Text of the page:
Is Emergency Room Expansion Really Necessary?

A recent news story about a hospital construction project concerns me, as I fear it may be an example of a healthcare organization that doesn’t get lean – and may have spent a lot of money unnecessarily as a result.

            The story in the Houston Chronicle involves Memorial Hermann Northeast Hospital near Houston and the construction either planned or recently completed there.

            The story describes how the 255-bed hospital, which employs 1,200, is going to be spending almost $9 million to improve or repair the roof, boilers, chillers and other equipment. No problem there.

            The plans announced by new CEO Keith Alexander also include spending as much as $10 million on computer updates. I’m a bit skeptical about that, but it may be perfectly legitimate and justifiable.

            However, the information that really raised my eyebrows was this:

            The hospital recently completed a $2.5 million expansion to the emergency department, which now has 40 treatment bays.

'With these improvements we hope to dramatically reduce the waiting time in emergency care,' he said.

            The article doesn’t say how many treatment bays there were before the expansion, but clearly the number has increased.

            The problem is the mindset that appears to be behind the expansion: If patients spend too much time waiting in the emergency room, it must be because there aren’t enough treatment bays.

            I’m guessing it never occurred to the people in charge at this hospital that capacity has as much to do with flow as with physical facilities. They may have no understanding at all that waiting times can be reduced without any expansion.

            In fairness, the hospital was also recently recognized as one of the top 100 hospitals in the country that, according to a news release,


            …have made the greatest progress in improving hospital-wide performance over five consecutive years (2001-2005). According to the award criteria, the 2006 Thomson 100 Top Hospitals®: Performance Improvement Leaders have set national benchmarks for the rate and consistency of improvement in clinical outcomes, safety, hospital efficiency, financial stability, and growth.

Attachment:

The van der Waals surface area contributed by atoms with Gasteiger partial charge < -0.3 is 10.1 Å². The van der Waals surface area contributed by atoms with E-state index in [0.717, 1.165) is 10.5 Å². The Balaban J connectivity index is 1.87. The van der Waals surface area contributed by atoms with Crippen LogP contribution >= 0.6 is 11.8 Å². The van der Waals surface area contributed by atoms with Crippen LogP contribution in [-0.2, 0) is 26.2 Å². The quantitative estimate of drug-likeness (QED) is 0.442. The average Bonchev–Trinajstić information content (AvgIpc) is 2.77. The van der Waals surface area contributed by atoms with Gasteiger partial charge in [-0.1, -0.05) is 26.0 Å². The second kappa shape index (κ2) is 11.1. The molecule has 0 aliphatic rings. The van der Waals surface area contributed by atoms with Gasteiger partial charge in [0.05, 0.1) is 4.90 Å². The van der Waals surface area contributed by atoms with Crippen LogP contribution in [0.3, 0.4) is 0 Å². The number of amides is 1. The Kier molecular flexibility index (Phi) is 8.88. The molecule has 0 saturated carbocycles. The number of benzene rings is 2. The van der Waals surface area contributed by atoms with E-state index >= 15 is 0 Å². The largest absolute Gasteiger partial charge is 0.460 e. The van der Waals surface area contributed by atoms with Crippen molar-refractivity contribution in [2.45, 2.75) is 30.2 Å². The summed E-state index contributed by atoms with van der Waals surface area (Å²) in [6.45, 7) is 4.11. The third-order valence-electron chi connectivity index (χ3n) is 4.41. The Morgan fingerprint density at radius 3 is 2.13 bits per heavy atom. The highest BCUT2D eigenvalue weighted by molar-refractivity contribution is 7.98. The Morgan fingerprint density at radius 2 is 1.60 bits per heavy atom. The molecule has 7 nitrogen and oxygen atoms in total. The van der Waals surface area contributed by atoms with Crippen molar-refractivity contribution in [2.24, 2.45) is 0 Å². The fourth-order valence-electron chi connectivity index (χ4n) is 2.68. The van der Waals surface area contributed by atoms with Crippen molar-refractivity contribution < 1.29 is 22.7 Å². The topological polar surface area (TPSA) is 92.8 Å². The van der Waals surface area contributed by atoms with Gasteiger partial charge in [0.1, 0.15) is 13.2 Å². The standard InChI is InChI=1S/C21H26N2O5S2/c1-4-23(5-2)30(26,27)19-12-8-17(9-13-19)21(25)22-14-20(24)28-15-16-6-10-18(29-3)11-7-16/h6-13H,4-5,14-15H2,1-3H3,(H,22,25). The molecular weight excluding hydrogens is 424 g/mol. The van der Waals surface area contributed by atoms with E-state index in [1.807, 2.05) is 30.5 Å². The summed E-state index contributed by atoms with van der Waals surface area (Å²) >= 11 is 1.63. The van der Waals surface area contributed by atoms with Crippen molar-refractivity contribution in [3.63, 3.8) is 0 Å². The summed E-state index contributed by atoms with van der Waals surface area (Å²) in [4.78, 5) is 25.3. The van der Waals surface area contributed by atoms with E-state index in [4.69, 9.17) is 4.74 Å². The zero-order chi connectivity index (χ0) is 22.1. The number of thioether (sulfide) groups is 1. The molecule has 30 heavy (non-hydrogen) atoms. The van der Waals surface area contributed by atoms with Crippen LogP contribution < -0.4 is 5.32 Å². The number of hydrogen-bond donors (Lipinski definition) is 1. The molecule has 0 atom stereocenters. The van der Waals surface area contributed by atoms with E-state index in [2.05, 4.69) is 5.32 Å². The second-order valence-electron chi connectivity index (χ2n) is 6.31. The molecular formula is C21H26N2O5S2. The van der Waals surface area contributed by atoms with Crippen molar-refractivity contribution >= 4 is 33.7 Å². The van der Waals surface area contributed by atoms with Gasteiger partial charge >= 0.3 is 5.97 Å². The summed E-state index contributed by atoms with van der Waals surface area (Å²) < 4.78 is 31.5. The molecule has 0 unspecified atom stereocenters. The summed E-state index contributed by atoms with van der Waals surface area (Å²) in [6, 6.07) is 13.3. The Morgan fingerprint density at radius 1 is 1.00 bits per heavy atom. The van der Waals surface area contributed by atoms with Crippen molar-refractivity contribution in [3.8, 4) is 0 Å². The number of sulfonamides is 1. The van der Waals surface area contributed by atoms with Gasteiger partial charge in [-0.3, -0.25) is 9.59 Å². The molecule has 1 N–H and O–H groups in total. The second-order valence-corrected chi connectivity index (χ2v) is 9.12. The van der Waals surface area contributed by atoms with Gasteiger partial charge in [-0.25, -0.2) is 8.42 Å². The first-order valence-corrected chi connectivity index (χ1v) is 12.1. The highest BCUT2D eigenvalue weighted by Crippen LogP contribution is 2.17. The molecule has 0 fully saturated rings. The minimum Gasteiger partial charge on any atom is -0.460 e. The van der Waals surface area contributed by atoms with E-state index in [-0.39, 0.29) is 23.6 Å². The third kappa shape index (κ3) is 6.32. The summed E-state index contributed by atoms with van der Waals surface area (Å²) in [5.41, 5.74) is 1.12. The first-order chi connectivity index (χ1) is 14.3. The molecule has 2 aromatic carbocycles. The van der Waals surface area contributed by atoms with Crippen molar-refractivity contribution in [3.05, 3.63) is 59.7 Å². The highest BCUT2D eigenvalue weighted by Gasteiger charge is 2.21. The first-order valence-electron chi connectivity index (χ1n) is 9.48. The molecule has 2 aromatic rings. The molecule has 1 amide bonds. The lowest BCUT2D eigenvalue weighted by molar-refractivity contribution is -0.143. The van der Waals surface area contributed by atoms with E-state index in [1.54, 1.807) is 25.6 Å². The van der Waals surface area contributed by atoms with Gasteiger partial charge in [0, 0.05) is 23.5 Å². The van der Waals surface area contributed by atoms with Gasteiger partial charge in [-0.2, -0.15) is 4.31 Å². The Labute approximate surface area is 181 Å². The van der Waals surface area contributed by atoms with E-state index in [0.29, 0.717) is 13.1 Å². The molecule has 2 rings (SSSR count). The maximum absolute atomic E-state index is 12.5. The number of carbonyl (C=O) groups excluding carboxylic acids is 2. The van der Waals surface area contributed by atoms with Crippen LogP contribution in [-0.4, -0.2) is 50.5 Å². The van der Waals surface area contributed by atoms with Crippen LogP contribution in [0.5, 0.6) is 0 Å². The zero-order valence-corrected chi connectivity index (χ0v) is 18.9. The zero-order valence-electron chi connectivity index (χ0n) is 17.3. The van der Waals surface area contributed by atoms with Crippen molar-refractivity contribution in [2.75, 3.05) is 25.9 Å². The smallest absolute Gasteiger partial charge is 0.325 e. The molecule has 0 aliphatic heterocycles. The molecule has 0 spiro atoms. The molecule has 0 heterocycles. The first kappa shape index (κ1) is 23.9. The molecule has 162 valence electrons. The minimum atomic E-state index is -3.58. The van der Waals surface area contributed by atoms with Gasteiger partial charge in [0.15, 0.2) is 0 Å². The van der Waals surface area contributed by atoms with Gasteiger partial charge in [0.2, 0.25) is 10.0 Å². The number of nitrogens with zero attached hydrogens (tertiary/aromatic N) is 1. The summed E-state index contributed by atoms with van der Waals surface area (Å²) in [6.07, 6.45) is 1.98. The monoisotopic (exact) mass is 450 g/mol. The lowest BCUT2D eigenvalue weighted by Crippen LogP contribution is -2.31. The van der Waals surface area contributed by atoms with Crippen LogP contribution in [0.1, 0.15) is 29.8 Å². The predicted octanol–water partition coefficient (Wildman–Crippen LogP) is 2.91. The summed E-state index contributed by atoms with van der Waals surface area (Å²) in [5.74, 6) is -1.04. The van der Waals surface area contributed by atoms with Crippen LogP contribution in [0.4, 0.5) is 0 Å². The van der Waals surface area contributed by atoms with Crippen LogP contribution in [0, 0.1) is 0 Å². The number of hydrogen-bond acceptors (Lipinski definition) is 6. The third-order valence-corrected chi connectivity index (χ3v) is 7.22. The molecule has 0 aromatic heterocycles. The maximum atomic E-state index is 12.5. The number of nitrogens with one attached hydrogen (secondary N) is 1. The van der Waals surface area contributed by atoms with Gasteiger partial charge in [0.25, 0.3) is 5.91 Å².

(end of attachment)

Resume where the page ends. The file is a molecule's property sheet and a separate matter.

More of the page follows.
However, that award doesn’t necessarily mean the hospital is a leader in applying lean principles. And if they felt a need to expand facilities to reduce emergency room waiting times, I suspect they aren’t.

            What you don’t know about lean can hurt you. Ignorance is not bliss.



Ralph Bernstein said...

8/31/2007 1:30:58 PM
Re: Is Emergency Room Expansion Really Necessary?
By: dcbliss

Expansion doesn't necessarily mean that Lean principles aren't in place. Demand for ER services has increased dramatically in some markets, largely due to uninsured patients who don't have a primary care physician. There are also ER facilities closing in some markets, which places more demand on the remaining facilities. In our market, demand has steadily risen, and is forecasted to continue rising, so both hospitals have been expanding their capacity, as well as applying Lean principles to improve patient flow and decrease wait times.

Ralph Bernstein said...

8/31/2007 5:26:13 PM
Re: Is Emergency Room Expansion Really Necessary?
By: matt

Normally speaking, adding beds would not be advisable before exploring other options. I think, though, that a little historical perspective is good. In terms of efficient and quick delivery of emergency care, Dr. Red Duke at Hermann and Dr. Kenneth Mattox at Ben Taub (right next door) revolutionized the way emergency care is delivered. Houston basically set the standard. Hermann's standards raised those of Memorial when they merged. While Memorial Hermann's practices, as any other's, could always use improvement, I'd be very surprised if beds were added if they weren't really needed. Memorial Hermann also has an active and growing Lean group.<br><br>But then, sometimes bad decisions still get made without consulting the right people.

Ralph Bernstein said...

9/6/2007 12:18:49 PM
Re: Is Emergency Room Expansion Really Necessary?
by: mgraban

It's hard to tell based on the information, but it's certainly wise to look at the entire patient journey / value stream first. There are far too many cases where ED overcrowding is a SYMPTOM of a different problem. Often, the problem is traced back to problems with the hospital discharge process, something that can be fixed for far less cost and disruption than $2.5M. Problems with the discharge process make it hard to get patients into rooms, which backs up the ED. We need to look at value streams, not departments.